The Panchatantra Merchant Strong-Tooth

In a quiet place, there was a holy man named Godly who lived in a monastery. He had made a lot of money by selling special clothes and doing special prayers for people. Because he didn't trust anyone, he always kept his money close to him, day and night. He knew that having money could bring a lot of worries, whether you were trying to get it, keep it, spend it, or lose it.

There was a tricky man named June who liked to take money that wasn't his. When he saw Godly's money, he started thinking of ways to get it. He knew he couldn't just break in or walk in; he needed to be sneaky. He decided to pretend to be Godly’s student because then Godly might trust him and he could get the money.

So June went up to Godly, said a prayer, and acted very respectfully. He told Godly he knew that life was short and he wanted to do something good so he wouldn't have to worry about coming back to life again and again.

Godly liked what he heard and told June that it was great he wasn't attached to worldly things, especially at a young age. He said that if you’re truly good when you're young, you'll be good when you're old.

Godly then told June about a special prayer that could make everything better after life. June pretended to be very interested and asked Godly to teach him more.

Godly agreed to help but said that June shouldn't come into his room at night because both of them needed to learn to live without wanting too much. He told June that many things could go wrong if you're not careful, like getting too attached to money or not treating people right.

June agreed to everything and started doing small jobs for Godly, like massaging his feet and bringing him things he needed. But Godly was still very careful and kept his money with him all the time.

After a while, June started to think that no matter what he did, Godly wouldn't trust him with the money. He wondered if he should do something really bad to get the money, like hurting Godly.

One day, a young man came and invited Godly to come to his village for a special event. Godly decided to go and took June with him. On their way, they had to cross a river. Godly took the money out from under his robe, wrapped it up, and told June to watch it while he went to do something.

As soon as Godly was gone, June grabbed the money and ran away.

The moral of the story "Godly and June" from the Panchatantra revolves around the themes of greed, trust, and the consequences of deception.

In the story, a holy man named Godly accumulates a significant sum of money and becomes overly protective and mistrustful, always keeping his treasure close. June, a cunning character, notices Godly's treasure and devises a plan to steal it by gaining Godly’s trust. He pretends to renounce worldly desires and becomes Godly's disciple. When Godly finally trusts him enough to leave him alone with the treasure momentarily, June seizes the opportunity to steal it.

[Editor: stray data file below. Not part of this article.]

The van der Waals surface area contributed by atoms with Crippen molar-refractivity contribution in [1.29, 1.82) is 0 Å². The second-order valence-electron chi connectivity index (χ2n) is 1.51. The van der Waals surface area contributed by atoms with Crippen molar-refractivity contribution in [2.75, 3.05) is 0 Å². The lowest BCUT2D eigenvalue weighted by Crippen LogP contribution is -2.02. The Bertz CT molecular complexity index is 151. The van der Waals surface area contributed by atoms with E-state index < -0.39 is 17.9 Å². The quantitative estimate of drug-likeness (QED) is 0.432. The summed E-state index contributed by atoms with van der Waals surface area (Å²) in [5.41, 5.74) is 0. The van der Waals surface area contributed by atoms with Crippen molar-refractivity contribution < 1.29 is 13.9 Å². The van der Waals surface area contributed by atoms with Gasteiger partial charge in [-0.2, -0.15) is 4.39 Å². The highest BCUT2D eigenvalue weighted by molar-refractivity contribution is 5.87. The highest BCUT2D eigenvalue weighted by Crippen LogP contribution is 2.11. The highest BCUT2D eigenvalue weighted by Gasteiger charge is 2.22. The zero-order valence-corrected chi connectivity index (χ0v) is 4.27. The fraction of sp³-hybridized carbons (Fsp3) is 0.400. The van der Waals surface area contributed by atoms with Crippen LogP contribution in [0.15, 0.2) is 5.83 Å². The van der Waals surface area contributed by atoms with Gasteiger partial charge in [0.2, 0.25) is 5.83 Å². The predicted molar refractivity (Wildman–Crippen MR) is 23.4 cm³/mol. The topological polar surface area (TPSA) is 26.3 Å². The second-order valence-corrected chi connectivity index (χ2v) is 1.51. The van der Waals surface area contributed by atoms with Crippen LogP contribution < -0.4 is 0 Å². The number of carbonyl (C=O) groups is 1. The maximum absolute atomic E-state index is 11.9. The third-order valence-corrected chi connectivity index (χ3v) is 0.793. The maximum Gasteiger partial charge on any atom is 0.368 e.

The key morals and lessons from this story include:

Beware of Excessive Greed: Godly's obsession with his wealth ultimately leads to its loss. His excessive attachment to material possessions blinds him to the true intentions of those around him, making him an easy target for deceit.

The Dangers of Naive Trust: Godly's naivety in trusting June without truly understanding his intentions highlights the dangers of misplaced trust. It's crucial to be discerning about whom to trust, especially when it comes to valuable possessions or secrets.

Consequences of Deception: June's actions represent deceit and manipulation. While he achieves his goal in the short term, the story serves as a cautionary tale about the unethical means of acquiring wealth and the potential long-term consequences of such actions.

The Importance of Discernment and Vigilance: The story encourages vigilance and discernment in both personal and financial affairs. It reminds us that not everyone who appears trustworthy or pious may have honest intentions.

Overall, "Godly and June" teaches about the pitfalls of greed, the importance of careful trust, and the perils of deceit, serving as a warning to be prudent and wise in our dealings with others.